One of the cases in the onsite exhibit takes a look at the last seventy years through the lens of basketball and race, drawing together stories about leading figures of the game to address the African American experience and the way in which athletics, more broadly, can provide a platform for discussing issues of race, including the recent movement #blacklivesmatter and #icantbreathe.

Unlike major league baseball, which saw the color line broken by one man, Jackie Robinson in 1947, professional basketball saw multiple teams recruit African American players. On the evening of Oct. 31, 1950, Earl Lloyd made his NBA debut when the Capitols opened their season on the road against the Rochester Royals at Edgerton Park Arena. It is important to note however, that African American players had been playing professionally in different leagues for decades prior. And, in 1946, Royals coach Les Harrison added William “Dolly” King to the roster. During his one season with the Royals of the NBL (predecessor to the NBA), King proved himself to be a powerhouse athlete and an important asset for the team.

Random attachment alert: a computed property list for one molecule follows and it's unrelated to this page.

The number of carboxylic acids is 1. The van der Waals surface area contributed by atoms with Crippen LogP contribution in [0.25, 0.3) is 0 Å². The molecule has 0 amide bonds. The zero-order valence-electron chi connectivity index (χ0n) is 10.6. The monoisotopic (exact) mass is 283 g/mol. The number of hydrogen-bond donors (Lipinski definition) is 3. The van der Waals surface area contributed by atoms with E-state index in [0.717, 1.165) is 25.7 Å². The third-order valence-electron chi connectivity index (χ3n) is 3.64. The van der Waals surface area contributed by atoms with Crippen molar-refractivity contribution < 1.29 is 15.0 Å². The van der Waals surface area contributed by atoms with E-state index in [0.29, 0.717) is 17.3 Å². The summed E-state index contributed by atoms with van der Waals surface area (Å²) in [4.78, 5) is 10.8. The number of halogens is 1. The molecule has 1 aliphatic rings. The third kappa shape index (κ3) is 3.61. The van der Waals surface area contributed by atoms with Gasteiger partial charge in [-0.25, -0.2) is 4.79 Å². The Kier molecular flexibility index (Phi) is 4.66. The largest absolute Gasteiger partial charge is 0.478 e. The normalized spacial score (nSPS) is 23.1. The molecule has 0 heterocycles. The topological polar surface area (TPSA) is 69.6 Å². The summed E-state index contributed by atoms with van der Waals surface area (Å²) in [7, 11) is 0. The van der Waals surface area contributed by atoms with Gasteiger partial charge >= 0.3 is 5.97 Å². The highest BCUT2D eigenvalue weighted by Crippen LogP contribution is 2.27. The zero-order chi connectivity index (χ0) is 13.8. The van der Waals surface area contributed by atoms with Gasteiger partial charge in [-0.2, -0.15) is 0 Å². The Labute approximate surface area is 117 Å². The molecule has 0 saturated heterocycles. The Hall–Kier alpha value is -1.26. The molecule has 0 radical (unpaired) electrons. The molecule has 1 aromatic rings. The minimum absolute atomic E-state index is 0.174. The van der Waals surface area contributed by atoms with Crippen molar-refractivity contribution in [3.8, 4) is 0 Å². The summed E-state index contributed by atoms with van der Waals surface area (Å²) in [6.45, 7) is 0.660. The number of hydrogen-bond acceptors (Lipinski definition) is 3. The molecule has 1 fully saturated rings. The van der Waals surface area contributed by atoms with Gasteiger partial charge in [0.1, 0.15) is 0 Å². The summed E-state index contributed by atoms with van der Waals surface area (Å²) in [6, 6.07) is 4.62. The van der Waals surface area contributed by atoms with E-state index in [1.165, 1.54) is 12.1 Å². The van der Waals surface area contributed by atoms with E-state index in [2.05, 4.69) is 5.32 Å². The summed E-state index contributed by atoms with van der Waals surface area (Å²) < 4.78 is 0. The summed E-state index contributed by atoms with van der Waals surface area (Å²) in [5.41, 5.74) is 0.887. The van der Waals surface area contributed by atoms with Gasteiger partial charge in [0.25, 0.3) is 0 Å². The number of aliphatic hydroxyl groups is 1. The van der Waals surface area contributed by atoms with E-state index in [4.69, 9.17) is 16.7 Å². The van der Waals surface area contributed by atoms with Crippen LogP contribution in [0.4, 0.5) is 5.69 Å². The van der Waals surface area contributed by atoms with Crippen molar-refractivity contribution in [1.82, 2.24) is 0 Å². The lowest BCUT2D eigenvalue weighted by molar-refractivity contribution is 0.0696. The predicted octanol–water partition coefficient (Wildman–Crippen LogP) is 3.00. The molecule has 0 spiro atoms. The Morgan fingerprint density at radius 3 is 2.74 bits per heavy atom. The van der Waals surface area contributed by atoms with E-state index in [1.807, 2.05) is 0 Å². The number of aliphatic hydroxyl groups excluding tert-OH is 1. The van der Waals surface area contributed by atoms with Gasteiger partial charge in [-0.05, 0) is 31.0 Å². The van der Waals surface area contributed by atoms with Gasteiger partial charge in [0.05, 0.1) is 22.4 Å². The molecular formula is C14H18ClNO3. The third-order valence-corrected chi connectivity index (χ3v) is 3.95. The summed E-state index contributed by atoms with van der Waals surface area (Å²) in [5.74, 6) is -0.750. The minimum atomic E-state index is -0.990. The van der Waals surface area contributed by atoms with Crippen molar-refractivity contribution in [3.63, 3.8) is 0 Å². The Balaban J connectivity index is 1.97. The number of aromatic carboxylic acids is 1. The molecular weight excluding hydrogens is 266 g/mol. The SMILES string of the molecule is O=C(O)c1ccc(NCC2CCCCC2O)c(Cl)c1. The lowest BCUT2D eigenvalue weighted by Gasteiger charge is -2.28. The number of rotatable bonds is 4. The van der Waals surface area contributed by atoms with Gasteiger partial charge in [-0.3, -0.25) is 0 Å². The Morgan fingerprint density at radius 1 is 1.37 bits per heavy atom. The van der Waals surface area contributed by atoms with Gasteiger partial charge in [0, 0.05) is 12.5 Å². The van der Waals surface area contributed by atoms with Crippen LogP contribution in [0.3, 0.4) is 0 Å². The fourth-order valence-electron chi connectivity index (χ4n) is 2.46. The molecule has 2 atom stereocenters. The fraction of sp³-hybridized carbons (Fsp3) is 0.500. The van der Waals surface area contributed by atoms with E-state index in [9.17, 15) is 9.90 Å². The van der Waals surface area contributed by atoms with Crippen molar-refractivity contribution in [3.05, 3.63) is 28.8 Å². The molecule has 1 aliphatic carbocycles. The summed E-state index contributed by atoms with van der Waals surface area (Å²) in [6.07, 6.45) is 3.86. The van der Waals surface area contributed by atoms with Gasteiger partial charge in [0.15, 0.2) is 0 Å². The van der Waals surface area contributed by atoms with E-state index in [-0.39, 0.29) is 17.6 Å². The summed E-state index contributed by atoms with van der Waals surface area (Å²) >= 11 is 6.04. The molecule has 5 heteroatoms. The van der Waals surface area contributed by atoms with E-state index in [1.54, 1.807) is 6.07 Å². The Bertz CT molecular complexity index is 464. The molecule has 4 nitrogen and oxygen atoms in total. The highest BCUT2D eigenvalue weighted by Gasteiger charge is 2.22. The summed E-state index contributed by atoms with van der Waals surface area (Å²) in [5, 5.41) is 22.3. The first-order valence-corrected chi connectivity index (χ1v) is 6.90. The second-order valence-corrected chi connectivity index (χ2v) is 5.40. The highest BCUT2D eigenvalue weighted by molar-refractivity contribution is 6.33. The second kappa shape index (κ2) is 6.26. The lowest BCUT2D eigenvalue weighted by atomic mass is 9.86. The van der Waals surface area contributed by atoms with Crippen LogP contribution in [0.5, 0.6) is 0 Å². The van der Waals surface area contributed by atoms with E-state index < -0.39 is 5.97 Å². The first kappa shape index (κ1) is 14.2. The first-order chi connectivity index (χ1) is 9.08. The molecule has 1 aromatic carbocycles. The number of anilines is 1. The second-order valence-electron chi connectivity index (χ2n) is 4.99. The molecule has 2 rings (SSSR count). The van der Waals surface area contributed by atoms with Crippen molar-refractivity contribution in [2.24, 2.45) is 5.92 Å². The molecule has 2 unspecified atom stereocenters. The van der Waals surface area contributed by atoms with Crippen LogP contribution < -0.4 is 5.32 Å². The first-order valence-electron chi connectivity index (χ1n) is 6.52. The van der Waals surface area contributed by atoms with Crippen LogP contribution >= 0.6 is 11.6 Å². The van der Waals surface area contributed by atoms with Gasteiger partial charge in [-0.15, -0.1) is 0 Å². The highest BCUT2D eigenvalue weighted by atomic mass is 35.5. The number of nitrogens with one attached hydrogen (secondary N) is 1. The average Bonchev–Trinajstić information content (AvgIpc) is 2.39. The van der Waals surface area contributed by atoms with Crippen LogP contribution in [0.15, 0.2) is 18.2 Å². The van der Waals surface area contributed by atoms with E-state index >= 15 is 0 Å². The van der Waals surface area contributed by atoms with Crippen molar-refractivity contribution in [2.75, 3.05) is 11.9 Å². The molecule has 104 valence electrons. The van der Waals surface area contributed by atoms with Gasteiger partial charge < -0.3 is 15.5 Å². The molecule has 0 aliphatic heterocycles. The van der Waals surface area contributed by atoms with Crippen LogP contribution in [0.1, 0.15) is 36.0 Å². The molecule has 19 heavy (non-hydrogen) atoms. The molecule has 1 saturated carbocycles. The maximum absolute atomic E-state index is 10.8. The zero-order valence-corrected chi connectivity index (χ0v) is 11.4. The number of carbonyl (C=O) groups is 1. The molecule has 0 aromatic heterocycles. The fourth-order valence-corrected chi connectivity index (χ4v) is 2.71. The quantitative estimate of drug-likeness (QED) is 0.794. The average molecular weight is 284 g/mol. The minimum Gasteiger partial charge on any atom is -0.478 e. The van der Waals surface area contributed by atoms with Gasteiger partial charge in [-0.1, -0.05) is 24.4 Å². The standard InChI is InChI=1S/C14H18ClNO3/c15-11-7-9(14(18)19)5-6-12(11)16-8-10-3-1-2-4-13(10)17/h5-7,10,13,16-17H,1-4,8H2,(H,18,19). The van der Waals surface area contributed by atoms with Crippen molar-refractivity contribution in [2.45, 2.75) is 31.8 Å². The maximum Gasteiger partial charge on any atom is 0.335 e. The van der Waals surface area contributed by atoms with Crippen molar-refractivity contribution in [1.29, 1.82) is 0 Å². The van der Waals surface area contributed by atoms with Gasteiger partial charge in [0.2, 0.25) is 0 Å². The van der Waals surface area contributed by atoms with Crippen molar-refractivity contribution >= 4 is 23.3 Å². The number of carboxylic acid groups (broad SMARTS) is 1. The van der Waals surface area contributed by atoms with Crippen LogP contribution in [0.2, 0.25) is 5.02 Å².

This YouTube video “Maurice Stokes Benefit Game 1959 in Monticello, New York” posted by user Fred Cervantez shows a portion of the benefit game for Maurice Stokes. This game was held in 1959 in Monticello, New York to help raise money for the care of the Rochester Royal’s player, Maurice Stokes.


Bob Carter’s article “Stokes’ Life A Tale of Tragedy and Friendship” on ESPN Classic details the impact that Rochester Royal’s player Maurice Stokes had on the team and all those who knew him. Carter delved into Stokes’ background and addressed how he died and how those who knew him commemorated his life.

http://espn.go.com/classic/biography/s/stokes_maurice.html


The blog post “Kings of the Royal Court: Top 6 Eras of the Royals/Kings” ranks a list of the Royals and Kings best team duos and time periods historically. Specifically, the 5th ranked and 1st ranked entries delve into the Rochester Royals, examining the dynamics between Jack Twyman and Maurice Stokes (‘Big Mo’) and the history behind the Rochester Royals respectively.

http://www.basketballlists.com/2013/01/kings-of-royal-court-top-6-eras-of.html

 

Photo credit: Dolly King undated photo appearing in 1946-47 Royals program. Courtesy private collection.
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